What is recreational fishing worth to NZ? According to Department of Conservation (managers of the Taupo Fishery) recreational trout fishing in this region brought in over $90 Million in annual economic impacts to the Taupo economy. Others estimate it supports over 1000 jobs in accommodation (motels, hotels, B & B’s, fishing lodges, back-packers, rental houses plus many more holiday homes) tackle shops, clothing shops, support industries such as restaurants, cafes, pubs, hospitality suppliers, etc. By their usual visiting patterns, these angling tourists are top value VIP visitors with many staying one two, to three months at a time and return again and again.
A similar result with millions of dollars contribution could be repeated in many other small secondary rural locations throughout NZ. In simple economic terms it is a no-brainer. The activity that attracted them – trout fishing – needs much more official acknowledgement and protection.
These tourist anglers are so valuable as they are often the only visitors attracted to the more remote ‘marginal’ (i.e. struggling economically due to lack of employment opportunities or lack of any other sustainable industry) natural scenic locations near national parks.
A good example – just to pick one at random – could be that cute little tourist town, Turangi, adjacent the dual world heritage area.
Very Strong growth confirmed
With New Zealand tourism on the upswing, the industry is in a good position to take stock of its future direction, says Lincoln University professor David Simmons.
“Total tourism expenditure this year has amounted to $29.8 billion – a 10.3 percent increase,” says Professor Simmons. “However, tourism arrivals always ebb and flow and we need to make sure we’re continuing to trend upwards as we look to the future.
“We should keep our focus on adding value to the New Zealand economy and all of our regions.”
Tourism contribution up 17%
Tourism New Zealand Chief Executive, Kevin Bowler, concurs, and suggests growing off-peak and regional demand are the keys to managing growth. Recent figures have reinforced tourism’s role as the country’s biggest services export.
Total tourism contribution reached $12 Billion for the year ended June 2015 – up 17% on the previous year, with international visitor arrivals exceeding the three million mark for the first time mid-year,. They are now finally recognising the contribution from the regions and putting 80% of their resources and effort into driving ‘shoulder’ and off-peak arrivals in recognition that our greatest capacity of the fact that our greatest capacity to grow is outside peak months…. About time…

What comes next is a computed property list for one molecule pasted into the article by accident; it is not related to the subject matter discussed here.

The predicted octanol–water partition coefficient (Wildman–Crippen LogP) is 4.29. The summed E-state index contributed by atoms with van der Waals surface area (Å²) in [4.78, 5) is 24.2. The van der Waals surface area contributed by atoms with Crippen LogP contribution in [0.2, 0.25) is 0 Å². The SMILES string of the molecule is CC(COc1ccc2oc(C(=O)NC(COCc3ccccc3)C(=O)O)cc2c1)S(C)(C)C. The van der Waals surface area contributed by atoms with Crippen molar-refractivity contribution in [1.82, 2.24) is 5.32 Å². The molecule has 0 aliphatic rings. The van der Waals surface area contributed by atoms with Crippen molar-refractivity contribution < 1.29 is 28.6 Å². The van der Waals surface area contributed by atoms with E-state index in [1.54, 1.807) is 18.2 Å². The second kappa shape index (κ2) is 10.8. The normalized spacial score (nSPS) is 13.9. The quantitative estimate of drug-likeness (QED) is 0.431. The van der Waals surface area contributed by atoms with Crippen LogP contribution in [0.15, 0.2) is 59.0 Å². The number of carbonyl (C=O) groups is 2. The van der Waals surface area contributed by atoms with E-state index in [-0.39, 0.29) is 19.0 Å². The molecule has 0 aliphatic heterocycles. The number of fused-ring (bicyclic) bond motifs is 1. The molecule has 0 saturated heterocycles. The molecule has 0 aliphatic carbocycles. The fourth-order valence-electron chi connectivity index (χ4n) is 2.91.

These regions realise their value, but this is the first time there has been appropriate recognition from “Head Office”. Tourism NZ publicity promotional brochures suggest that all tourists want to see are glow worms and hobbit houses and Rotorua mud pools and Queenstown jet boats and bungy. It is a numbers game.
The rest of NZ is largely ignored. Trout fishing rarely receives a mention. (Most local anglers will be cheering at that.)
“What’s Recreational Fishing Worth to NZ?”.
So far they have raised about $50,000 towards research to prove to Government what it is worth.
For more info go to:
Overview of latest international travel trends – Four weeks ended 1 Nov. 2015
International visitor arrivals
Four weeks ended 22 November 2015 – Total visitor arrivals are up 10% compared to the same four-week period last year.
UP: China 31%, Korea 23%, Germany 13%, India 13%, Singapore 9%, UK 9%, Australia 7%, Canada 6%, USA 4%, Japan 3%.
Tourism is arguably NZ’s biggest industry!.
The recent drop in dairy returns should be a timely reminder which industry is the most sustainable.
Tourism is far more important in this region in terms of employment numbers.
Yet strangely NZ Inc. appears to have a policy of discouraging tourist anglers by increasing their licence fees above local levels, encouraging hydro power and irrigation schemes to destroy the natural rivers and natural habitat – the very things that attract them here, further limiting the pure wild fisheries…
And now, their latest brain fade, almost unbelievable, establishing by stealth an unfortunate precedent to introduce trout farming at – of all places? – the Trout Centre at Turangi, whilst they promote the Tongariro as a ‘wild’ fishery…
Acknowledgement – The title was pinched from an essay by Nussman – the president and CEO of the American Sportfishing Association (ASA). Comparatively their recreational fishing industry is valued at $115 billion and it supports close to a million domestic jobs… And guess where is their preferred destination to fish for wild trout?